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Trade opportunities for SMEs in Democratic Republic of Congo

By Fredrick Obura | August 19th 2020 at 15:47:07 GMT +0300

NAIROBI, KENYA: Trade flowing from the East African Community to the Democratic Republic of Congo is declining to leave the market of over 80 million people to be dominated by imports from China and South Africa.

The findings in the report titled “The opportunities for trade in the Democratic Republic of Congo” reveal that 47 per cent of the DRC’s imports are dominated by two supplying markets (China and South Africa) and that the DRC is sourcing most of what the EAC can ably supply from very distant markets.

Given its geographic proximity, the EAC is better placed to supply most of that the DRC imports. The findings reveal that trade flows from the EAC into the DRC are declining, except exports from Rwanda and Uganda.

According to the report, the value of goods imported in the DRC in 2019, stood at over Sh600 billion. However, EAC exports to the DRC in 2018, stood at Sh92.8 billion, representing 11.5 per cent of total DRC imports.

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The value of EAC partner states exports to the DRC in 2018 were as follows; Rwanda - Sh36.6 billion, Uganda - Sh22.1 billion,Kenya- Sh16.1 billion, Tanzania- Sh15.7 billion and Burundi at Sh2.0 billion.

The study reveals China is the top exporter to the country commanding a share of 31.2 per cent, followed by South Africa at 15.8 per cent and Zambia 13 per cent.

During the launch of the study, EABC CEO, Dr. Peter Mathuki urged EAC partner states to fast-track the admission of DRC into the regional bloc noting that it sources for goods that the EAC can ably supply, from very distant markets.

“DRC will benefit from the larger EAC Common Market and Common External Tariff framework. It will also have access to seaports of Mombasa and Dar es Salaam at competitive rates. Their huge population of 81 million people also provides a vast opportunity for SMEs from the EAC region,” Dr Mathuki said.

The study finds that non-tariff barriers in DRC have hampered business translating to the high cost of doing business in the country.

“EABC being the apex body for the private sector in the region will play a critical role in advocating for ease of doing business in DRC which will in turn lower cost of doing business, making DRC competitive, as we prepare to join the African Continental Free Trade Area (AfCFTA),” Dr Mathuki said.

The study reveals that there is a large market for SMEs in EAC partner states in various sectors. It made recommendations for particular niche areas where SMEs can take advantage of. This includes; SMEs in the textile clusters particularly those handling clothes made from cotton.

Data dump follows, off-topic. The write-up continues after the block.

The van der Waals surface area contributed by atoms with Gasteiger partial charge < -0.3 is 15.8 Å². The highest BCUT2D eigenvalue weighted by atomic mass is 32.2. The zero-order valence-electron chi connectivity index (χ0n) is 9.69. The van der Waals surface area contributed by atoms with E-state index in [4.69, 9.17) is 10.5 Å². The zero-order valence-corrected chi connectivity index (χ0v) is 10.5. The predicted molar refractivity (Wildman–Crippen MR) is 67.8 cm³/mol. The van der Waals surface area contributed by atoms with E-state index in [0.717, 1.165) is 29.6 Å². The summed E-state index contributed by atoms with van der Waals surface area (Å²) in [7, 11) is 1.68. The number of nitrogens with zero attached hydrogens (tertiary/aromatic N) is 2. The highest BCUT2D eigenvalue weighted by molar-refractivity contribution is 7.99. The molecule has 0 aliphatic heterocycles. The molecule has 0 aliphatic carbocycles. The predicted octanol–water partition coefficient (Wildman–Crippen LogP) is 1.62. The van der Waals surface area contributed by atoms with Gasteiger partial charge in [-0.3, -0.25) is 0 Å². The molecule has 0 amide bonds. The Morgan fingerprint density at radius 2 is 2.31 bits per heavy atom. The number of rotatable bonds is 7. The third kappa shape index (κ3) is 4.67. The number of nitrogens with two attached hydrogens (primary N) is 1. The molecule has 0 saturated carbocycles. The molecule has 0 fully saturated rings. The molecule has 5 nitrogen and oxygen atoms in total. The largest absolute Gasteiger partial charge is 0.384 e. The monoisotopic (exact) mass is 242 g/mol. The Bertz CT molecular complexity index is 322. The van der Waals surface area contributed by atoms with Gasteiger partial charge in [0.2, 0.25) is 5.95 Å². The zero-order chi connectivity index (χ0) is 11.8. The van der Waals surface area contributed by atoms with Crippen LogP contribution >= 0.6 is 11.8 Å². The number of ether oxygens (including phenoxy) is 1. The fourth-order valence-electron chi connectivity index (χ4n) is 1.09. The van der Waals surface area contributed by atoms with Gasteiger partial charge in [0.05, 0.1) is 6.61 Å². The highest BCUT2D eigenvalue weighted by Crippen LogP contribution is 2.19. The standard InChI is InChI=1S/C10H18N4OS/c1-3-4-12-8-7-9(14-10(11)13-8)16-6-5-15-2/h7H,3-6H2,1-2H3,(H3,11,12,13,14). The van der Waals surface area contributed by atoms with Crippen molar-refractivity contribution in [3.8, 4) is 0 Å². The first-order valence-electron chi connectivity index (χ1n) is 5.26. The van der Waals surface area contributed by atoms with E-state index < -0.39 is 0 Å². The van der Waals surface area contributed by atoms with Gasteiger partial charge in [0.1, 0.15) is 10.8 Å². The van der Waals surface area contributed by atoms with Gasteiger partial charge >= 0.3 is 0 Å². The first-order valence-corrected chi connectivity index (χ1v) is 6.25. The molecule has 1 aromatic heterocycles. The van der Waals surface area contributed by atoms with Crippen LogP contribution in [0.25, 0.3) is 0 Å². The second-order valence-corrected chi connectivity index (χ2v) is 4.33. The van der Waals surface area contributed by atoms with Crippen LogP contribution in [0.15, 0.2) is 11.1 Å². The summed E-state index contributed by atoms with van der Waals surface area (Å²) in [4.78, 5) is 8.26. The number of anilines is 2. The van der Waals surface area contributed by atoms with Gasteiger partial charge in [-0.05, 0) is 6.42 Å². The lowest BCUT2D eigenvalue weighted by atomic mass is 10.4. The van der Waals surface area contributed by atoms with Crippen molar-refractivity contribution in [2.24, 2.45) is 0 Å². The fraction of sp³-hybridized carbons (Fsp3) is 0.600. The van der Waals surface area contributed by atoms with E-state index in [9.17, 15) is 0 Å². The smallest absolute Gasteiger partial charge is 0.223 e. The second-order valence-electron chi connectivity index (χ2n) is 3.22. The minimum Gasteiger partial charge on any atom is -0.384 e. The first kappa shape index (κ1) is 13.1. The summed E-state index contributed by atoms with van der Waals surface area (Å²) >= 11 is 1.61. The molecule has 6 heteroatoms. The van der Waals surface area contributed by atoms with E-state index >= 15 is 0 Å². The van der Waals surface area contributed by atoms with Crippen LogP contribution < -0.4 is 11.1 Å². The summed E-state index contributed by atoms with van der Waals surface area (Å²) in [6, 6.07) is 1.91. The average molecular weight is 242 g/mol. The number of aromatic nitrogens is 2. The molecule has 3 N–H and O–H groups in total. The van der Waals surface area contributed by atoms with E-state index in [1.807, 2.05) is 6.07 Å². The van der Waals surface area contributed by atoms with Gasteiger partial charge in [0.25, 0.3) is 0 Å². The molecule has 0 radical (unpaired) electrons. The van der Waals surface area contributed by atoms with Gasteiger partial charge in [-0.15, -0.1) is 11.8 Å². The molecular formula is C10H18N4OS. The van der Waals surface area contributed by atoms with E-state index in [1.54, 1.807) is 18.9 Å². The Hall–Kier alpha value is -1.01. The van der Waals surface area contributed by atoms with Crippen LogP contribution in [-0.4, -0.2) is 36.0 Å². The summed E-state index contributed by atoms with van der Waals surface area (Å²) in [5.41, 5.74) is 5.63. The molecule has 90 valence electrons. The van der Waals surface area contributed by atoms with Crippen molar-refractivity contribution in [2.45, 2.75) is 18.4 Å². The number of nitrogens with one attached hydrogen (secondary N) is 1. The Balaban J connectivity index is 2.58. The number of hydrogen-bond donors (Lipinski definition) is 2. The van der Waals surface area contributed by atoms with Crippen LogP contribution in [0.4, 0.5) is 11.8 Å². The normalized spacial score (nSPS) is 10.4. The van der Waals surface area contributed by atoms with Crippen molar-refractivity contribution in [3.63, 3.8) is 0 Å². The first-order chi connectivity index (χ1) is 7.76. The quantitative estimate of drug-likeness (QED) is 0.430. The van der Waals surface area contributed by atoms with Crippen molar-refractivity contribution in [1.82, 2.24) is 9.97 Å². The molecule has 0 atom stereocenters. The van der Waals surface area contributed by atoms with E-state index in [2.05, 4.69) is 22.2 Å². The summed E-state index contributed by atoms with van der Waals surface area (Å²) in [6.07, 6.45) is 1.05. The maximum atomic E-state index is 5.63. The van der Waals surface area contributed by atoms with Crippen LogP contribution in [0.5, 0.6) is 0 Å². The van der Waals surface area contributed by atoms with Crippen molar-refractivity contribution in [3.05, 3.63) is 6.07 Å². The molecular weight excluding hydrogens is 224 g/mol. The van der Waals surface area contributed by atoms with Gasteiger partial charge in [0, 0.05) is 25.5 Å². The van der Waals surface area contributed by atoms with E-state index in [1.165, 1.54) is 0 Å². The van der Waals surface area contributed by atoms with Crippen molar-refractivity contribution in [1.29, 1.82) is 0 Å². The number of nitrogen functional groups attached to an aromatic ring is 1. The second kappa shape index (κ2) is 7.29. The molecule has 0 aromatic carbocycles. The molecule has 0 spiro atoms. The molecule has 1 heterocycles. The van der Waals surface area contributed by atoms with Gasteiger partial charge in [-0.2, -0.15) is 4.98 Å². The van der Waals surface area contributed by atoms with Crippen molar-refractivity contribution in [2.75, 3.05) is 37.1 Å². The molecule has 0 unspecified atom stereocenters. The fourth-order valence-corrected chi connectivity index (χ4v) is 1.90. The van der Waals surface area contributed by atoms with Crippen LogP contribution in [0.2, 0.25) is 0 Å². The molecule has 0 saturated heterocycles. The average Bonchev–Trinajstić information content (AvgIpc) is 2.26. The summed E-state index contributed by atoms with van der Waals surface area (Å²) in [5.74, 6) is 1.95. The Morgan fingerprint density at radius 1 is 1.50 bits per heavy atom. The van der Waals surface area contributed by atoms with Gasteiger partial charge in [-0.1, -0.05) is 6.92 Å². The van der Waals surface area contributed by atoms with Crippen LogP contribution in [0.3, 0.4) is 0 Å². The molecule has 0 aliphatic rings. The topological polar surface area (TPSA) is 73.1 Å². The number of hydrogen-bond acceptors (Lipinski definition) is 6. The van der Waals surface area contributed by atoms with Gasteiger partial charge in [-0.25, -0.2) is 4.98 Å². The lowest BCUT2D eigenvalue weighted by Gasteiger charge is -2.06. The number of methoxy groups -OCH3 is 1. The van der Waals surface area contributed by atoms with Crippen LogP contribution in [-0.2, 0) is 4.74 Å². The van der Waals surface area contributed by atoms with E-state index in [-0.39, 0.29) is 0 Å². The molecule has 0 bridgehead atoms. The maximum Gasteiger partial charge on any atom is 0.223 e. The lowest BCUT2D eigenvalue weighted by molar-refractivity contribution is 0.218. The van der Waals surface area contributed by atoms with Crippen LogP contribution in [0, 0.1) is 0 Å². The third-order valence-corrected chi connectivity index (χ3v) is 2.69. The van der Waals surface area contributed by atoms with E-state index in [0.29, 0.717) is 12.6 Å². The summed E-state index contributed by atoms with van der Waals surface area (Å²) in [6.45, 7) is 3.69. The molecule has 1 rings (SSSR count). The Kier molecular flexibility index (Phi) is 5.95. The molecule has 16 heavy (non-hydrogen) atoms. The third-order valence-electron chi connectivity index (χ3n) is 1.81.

SMEs handling processed foodstuffs such as raw cane sugar and sugar confectionery; food preparations, such as tomato sauce, vinegar, and baking soda; plastic and rubber.

Trade opportunities for Kenya’s Small and Medium Enterprises in processed foodstuff cluster include
Food preparations, preparations for sauces-excluding soya (2103.90), active yeasts (2102.10), protein concentrates (2106.10), prepared baking powders (2102.30) and tomato ketchup and other tomato sauces (2103.20).

However Kenyan SMEs should expect competition from; Belgium, South-Africa, China, and France.

For SMEs in the sugar and sugar confectionery business; raw cane sugar (1701.14) and Chewing gum (1704.10) are promising sectors, and they should expect competition from Zambia, Brazil, and India.

Manufactures of Tomatoes, preserved otherwise than by vinegar or acetic acid (2002.90) ought to explore the DRC market and should expect competition from South-Africa, china, Belgium and Zambia.

SMEs in the textile cluster
For Kenyan and Tanzanian SMEs in the textile sector, the products that present a good potential for growth are; Men’s or boy’s trousers and shorts of cotton, knitted (6103.42), Jerseys, pullovers, cardigans (6110.20) and Women’s or girls’ jackets and blazers of cotton (6104.32).

Plastics and Rubber clusters
The East African Community (EAC) SME’s in the Plastics business ought to explore the following categories of plastics: •Polypropylene, in primary forms (3902.10) •Acrylic polymers, in primary forms (3906.90) •Articles of plastics (3926.90) •Sacks and bags, incl. cones of polymers of ethylene (3923.21) •Plates, sheets, film, foil, and strip (3920.10).

SMEs dealing in rubber products ought to explore the following products: •New Pneumatic tyres of a kind used on construction, mining or industrial handling (4011.80), •New Pneumatic tyres of a kind used for buses and lorries (4011.20), •Gaskets, washers and other seals of vulcanised rubber (4016.93)and Articles of vulcanised rubber (4016.99).

SME EAC Democratic Republic of Congo
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